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Saeed Naqvi is a Distinguished Fellow at the Observer Research Foundation and a senior journalist.

Is Arvind Kejriwal on the Left, Right or Centre?

Arvind Kejriwal

hen the Congress decline began to look patently devoid of any advantages to the BJP, L.K. Advani said something significant: "Another JP is needed!"

Advani's invocation of the distinguished socialist and Gandhian leader Jai Prakash Narayan was not altruistic.

As a result of the JP movement, Indira Gandhi's monopoly on power was smashed. Advani and Atal Behar Vajpayee of Jana Sangh (BJP's precursor) were in the nation's first coalition government in 1977 under Prime Minister Morarji Desai. Centre of gravity of Indian politics shifted from Left of Centre to Right. The trigger was the JP movement.

When Anna Hazare, also a strict, austere Gandhian, like JP, launched his anti corruption movement last year and the media gave it enormous space, a search began for the movement's political beneficiaries. Some whispered: hadn't Advani asked for another JP movement?

The people, particularly a swami or two, who began to appear on the Anna stage were, in form and feature, more "BJP" than any other party on show. This BJP tilt must have caused others in Anna's proximity to steer clear of an identity they were averse to.

India against Corruption functionaries are quite open that Kiran Bedi was navigating Anna towards the BJP. It would therefore follow that Arvind Kejriwal and Prashant Bhushan, the ones who charted a different course, that of gradually setting up a political party of their own at some stage, must be seen as a force wary of the BJP, particularly after the duo hurled a boulder in the Nitin Gadkari pond! Their vision of a decentralised, people's government, right up to the village level may require some work on the Constitution.

Is the village democratic? Is corruption really a top-down phenomenon? IAC think tanks are mulling over these issues.

As for the Congress, some of its leaders are having nightmares at the demolition work the IAC has already done. The exposé of Robert Vadra's land deals has rattled not only the family but the Gandhi Durbar. Heaven knows which missile is going to sting them where.

Of course there are sceptics of diverse hues, some so startled at the rapidity with which one scandal has followed another, that they can only think of a dark conspiracy whose beginning or end they are unable to spot. One diligent journalist has thrust under my nose a speech World Bank president Paul Wolfowitz made in 2006 denouncing corruption as "one of the biggest threats to development in many countries" including India. To draw attention to Wolfowitz's anti-corruption speech at this juncture implies that the IAC, according to this journalist, is somehow tainted by a World Bank agenda.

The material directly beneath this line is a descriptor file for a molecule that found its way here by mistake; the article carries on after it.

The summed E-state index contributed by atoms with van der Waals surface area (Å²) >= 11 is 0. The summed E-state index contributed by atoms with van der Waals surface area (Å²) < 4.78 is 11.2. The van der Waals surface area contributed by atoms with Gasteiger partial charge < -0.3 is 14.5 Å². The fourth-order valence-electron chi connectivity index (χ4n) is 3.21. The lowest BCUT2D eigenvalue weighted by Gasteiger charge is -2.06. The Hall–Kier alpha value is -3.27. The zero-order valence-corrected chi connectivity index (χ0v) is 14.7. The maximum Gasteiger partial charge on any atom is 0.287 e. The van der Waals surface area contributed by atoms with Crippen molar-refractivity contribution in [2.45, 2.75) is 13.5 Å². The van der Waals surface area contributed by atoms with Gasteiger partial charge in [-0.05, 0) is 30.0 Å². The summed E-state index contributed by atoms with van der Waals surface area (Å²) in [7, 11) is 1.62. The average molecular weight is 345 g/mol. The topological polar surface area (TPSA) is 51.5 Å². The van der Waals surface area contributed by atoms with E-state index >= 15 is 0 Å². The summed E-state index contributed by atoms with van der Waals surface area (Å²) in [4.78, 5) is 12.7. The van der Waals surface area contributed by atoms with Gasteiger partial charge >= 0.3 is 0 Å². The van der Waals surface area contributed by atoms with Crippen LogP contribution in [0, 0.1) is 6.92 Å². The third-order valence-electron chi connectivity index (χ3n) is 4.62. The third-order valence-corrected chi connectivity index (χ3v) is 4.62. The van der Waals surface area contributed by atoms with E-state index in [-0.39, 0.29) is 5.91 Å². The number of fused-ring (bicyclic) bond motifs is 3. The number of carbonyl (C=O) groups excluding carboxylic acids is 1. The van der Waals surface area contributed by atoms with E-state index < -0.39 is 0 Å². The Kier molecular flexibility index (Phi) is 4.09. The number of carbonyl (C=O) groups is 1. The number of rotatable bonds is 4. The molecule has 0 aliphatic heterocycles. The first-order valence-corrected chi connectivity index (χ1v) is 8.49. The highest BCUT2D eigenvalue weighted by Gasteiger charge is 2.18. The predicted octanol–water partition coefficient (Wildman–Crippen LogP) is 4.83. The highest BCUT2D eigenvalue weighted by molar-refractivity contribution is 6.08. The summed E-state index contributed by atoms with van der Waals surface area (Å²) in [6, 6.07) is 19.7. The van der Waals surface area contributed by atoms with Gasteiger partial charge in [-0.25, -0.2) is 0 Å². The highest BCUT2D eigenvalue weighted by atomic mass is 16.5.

If this, indeed, were true, how does one explain thoroughbred Communists in muted admiration of Kejriwal?

Where the Left Front stands vis-à-vis IAC's future political plans may not be altogether irrelevant in the emerging framework. The Left, meanwhile, is busy putting its own house in order.

There have for some time been representatives of the CPM and CPI in conversation to minimise differences between themselves because, with the Congress and the BJP embarked on self destruction, they see vast, virgin fields open to political harvesting. But the Left is in no position to take advantage because it does not have a game plan yet.

The CPI, much the smaller of the two parties, doggedly disagrees with the CPM in Andhra Pradesh, for instance. It would like to go along with Telugu Desam because that support is important for D. Raja's re-election to the Rajya Sabha. Raja's current term ends in March. Is this a priority concern for a party with any hope in hell?

It reflects on Kejriwal's success that folks in the generally cautious Left parties are quite open about their emissaries being in contact with IAC.

Of course, the bewildered metropolitan dilettante frequently asks: "But how will this shoot and scoot help?" A pause. "See nothing has happened to Vadra."

Well should not the media, its credibility on the line, be pursuing stories to their logical end? The politically naïve also talk of the legal course.

But this course is course to paradise for the corrupt who have vast reserves of patience. Remember Sukh Ram found with crores in his pillow? Well he is free as a lark for the past 23 years even as the case drags on and on.

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